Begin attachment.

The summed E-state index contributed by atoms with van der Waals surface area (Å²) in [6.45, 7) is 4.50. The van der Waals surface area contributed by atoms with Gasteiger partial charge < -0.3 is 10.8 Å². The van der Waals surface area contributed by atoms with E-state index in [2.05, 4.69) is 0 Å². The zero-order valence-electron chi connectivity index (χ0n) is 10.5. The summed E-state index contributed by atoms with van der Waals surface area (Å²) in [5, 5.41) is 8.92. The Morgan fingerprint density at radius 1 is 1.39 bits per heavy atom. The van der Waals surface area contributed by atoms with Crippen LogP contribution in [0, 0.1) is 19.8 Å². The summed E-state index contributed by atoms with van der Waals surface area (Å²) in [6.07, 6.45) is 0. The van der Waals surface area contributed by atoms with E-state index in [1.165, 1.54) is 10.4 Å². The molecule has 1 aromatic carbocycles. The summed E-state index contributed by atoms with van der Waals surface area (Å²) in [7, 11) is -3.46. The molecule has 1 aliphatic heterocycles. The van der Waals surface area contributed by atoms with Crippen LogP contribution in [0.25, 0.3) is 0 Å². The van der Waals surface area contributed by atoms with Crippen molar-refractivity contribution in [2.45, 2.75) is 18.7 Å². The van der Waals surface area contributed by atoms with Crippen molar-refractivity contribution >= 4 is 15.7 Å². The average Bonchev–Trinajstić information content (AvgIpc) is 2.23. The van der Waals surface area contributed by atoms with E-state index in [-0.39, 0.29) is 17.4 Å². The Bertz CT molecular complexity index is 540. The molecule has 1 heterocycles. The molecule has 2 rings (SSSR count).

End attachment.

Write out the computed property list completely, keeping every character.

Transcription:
The summed E-state index contributed by atoms with van der Waals surface area (Å²) in [6.45, 7) is 4.50. The van der Waals surface area contributed by atoms with Gasteiger partial charge < -0.3 is 10.8 Å². The van der Waals surface area contributed by atoms with E-state index in [2.05, 4.69) is 0 Å². The zero-order valence-electron chi connectivity index (χ0n) is 10.5. The summed E-state index contributed by atoms with van der Waals surface area (Å²) in [5, 5.41) is 8.92. The Morgan fingerprint density at radius 1 is 1.39 bits per heavy atom. The van der Waals surface area contributed by atoms with Crippen LogP contribution in [0, 0.1) is 19.8 Å². The summed E-state index contributed by atoms with van der Waals surface area (Å²) in [6.07, 6.45) is 0. The van der Waals surface area contributed by atoms with E-state index in [1.165, 1.54) is 10.4 Å². The molecule has 1 aromatic carbocycles. The summed E-state index contributed by atoms with van der Waals surface area (Å²) in [7, 11) is -3.46. The molecule has 1 aliphatic heterocycles. The van der Waals surface area contributed by atoms with Crippen LogP contribution in [0.25, 0.3) is 0 Å². The van der Waals surface area contributed by atoms with Crippen molar-refractivity contribution in [2.45, 2.75) is 18.7 Å². The van der Waals surface area contributed by atoms with Crippen molar-refractivity contribution >= 4 is 15.7 Å². The average Bonchev–Trinajstić information content (AvgIpc) is 2.23. The van der Waals surface area contributed by atoms with E-state index in [-0.39, 0.29) is 17.4 Å². The Bertz CT molecular complexity index is 540. The molecule has 1 heterocycles. The molecule has 2 rings (SSSR count).